Press conference: Thursday 18 November, 5 pm
Vernissage: Thursday 18 November, 6 pm
Artists’ talks: Friday 19 November, 2-6 pm
Conference: Saturday 20 November,1-5 pm

This exhibition is the first presentation of Belarusian contemporary artists in Lithuania to date. Despite the fact that Minsk, the capital city of Belarus, is situated only 170 kilometres (south) east of Vilnius, trade and cultural exchange between Lithuania and Belarus in the last twenty years has been slow, due to the current political situation in Belarus and exceptionally pro-western orientation of goals and perspectives of Lithuania.

Presumably, the official cultural policy of Belarus is not in favour of the development of contemporary art; this could be the reason why artists have difficulties in starting a productive discussion with viewers and critics and becoming part of a broader international art scene. The sociopolitical reality of Belarus also enforces certain limitations and taboos on the local artists and this often results in the use of a rather metaphorical contemporary art language.. Despite this, the Belarusian contemporary art community is quite active and searches for ways to realise their creative ambitions and present them in Belarus and other countries.

“Opening the Door? Belarusian Art Today” presents both artists living and working in Belarus as well as those residing abroad. It is not the first time that both halves of a disconnected art scene are being presented in a united project, but significantly it is being held in the closest proximity to its country of origin. Most of the Belarusian artists living in the West keep in touch with their families and make regular visits home, but seldom have they an opportunity to present their work in Minsk (or Belarus, generally). In this context the Vilnius project, located in a city within the European Union where Belarusian people can travel with relative ease, becomes a point of meeting, a place of special reunion in a neutral neighbourhood territory.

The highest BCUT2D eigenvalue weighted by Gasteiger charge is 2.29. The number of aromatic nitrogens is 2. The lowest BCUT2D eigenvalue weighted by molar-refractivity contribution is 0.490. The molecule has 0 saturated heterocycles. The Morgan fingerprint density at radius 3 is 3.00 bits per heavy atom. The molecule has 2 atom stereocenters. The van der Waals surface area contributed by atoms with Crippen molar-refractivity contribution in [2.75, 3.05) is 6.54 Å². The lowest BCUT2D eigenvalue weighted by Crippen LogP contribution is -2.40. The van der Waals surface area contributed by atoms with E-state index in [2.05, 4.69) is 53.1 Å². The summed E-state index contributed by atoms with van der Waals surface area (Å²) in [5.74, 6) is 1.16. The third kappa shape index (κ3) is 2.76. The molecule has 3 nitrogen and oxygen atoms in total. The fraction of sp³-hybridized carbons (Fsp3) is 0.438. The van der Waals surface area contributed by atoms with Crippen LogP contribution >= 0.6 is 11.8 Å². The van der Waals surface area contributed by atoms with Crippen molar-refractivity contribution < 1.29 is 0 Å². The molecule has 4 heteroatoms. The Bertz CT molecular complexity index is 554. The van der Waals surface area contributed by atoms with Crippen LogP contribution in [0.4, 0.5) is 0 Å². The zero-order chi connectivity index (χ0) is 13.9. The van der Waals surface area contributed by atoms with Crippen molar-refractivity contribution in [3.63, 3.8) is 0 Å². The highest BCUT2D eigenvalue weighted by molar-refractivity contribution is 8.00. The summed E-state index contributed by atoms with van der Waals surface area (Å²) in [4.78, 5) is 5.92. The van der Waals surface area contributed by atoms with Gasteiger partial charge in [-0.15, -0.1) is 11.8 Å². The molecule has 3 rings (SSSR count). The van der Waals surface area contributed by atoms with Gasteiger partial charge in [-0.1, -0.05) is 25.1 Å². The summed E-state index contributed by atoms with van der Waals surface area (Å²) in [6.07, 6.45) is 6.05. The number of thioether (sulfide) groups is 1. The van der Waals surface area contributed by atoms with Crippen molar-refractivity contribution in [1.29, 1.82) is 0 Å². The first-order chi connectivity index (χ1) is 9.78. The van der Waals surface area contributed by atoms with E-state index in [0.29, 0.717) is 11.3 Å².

This exhibition attempts to provide Belarusians with a possibility to look at their art from the outsider’s perspective, without common taboos. Most of the works in the project, in one or another way, reflect upon Belarusian society and its concerns today, but only a few dare to openly express things that ‘we don’t talk about’. Potentially the project can open new channels of communication for Belarus’ comparatively isolated and internationally unknown art scene. In other words, the successful realisation of it can leave the door slightly ajar.

“Opening the Door? Belarusian Art Today” is accompanied by a catalogue in Lithuanian, Russian and English and a conference at which Lithuanian and Belarusian researchers will present on the broader context of Belarusian contemporary art and culture.

Artists: Anna Chkolnikova, Lena Davidovich, Oxana Gourinovitch, Artur Klinau, Aleksander Komarov, Alexander Korablev, Aleksej Lunev, Marina Naprushkina, Igor Peshehonov, Positive Actions, Igor Savchenko, Sergey Shabohin, Aleksei Shinkarenko, Philippe Tschmyr ir Belarusian Climate, Vladimir Tsesler ir Sergey Voichenko, Maxim Tyminko, Ruslan Vashkevich, Oleg Yushko

Supported by: Lithuanian Ministry of Culture, Lithuanian Ministry of Foreign Affairs,
Swedish International Development Cooperation Agency (SIDA)
Assistant curator: Julija Fomina
Consultants and coordination in Belarus: Tatiana Bembel and Irina Stalnaia
Project assistant: Anna Samarskaya, European Humanities University (EHU)
Thanks to: Valentina Kiseliova and gallery Y, Minsk

Image: Maxim Tyminko. Five Lyrical Songs about Physics. Fifty Visual Artists and Two Art Critics Sing with Accompaniment of a Grand Piano and a Theremin. 2009, HD Video: single-channel projection 12’